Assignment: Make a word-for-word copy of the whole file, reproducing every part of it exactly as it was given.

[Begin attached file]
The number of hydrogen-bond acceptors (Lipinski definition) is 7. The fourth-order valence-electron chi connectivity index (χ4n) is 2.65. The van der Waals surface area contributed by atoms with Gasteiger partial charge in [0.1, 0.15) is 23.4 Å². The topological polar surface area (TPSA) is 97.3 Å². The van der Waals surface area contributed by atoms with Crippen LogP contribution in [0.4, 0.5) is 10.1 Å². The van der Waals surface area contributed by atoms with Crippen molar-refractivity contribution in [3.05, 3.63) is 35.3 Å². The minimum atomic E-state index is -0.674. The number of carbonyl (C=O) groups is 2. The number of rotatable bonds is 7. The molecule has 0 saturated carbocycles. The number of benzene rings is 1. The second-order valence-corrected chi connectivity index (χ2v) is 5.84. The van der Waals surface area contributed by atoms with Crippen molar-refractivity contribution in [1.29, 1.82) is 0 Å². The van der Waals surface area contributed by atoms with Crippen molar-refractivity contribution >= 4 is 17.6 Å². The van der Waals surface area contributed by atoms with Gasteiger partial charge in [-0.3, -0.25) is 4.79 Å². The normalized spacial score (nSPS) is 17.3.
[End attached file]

The number of hydrogen-bond acceptors (Lipinski definition) is 7. The fourth-order valence-electron chi connectivity index (χ4n) is 2.65. The van der Waals surface area contributed by atoms with Gasteiger partial charge in [0.1, 0.15) is 23.4 Å². The topological polar surface area (TPSA) is 97.3 Å². The van der Waals surface area contributed by atoms with Crippen LogP contribution in [0.4, 0.5) is 10.1 Å². The van der Waals surface area contributed by atoms with Crippen molar-refractivity contribution in [3.05, 3.63) is 35.3 Å². The minimum atomic E-state index is -0.674. The number of carbonyl (C=O) groups is 2. The number of rotatable bonds is 7. The molecule has 0 saturated carbocycles. The number of benzene rings is 1. The second-order valence-corrected chi connectivity index (χ2v) is 5.84. The van der Waals surface area contributed by atoms with Crippen molar-refractivity contribution in [1.29, 1.82) is 0 Å². The van der Waals surface area contributed by atoms with Crippen molar-refractivity contribution >= 4 is 17.6 Å². The van der Waals surface area contributed by atoms with Gasteiger partial charge in [-0.3, -0.25) is 4.79 Å². The normalized spacial score (nSPS) is 17.3.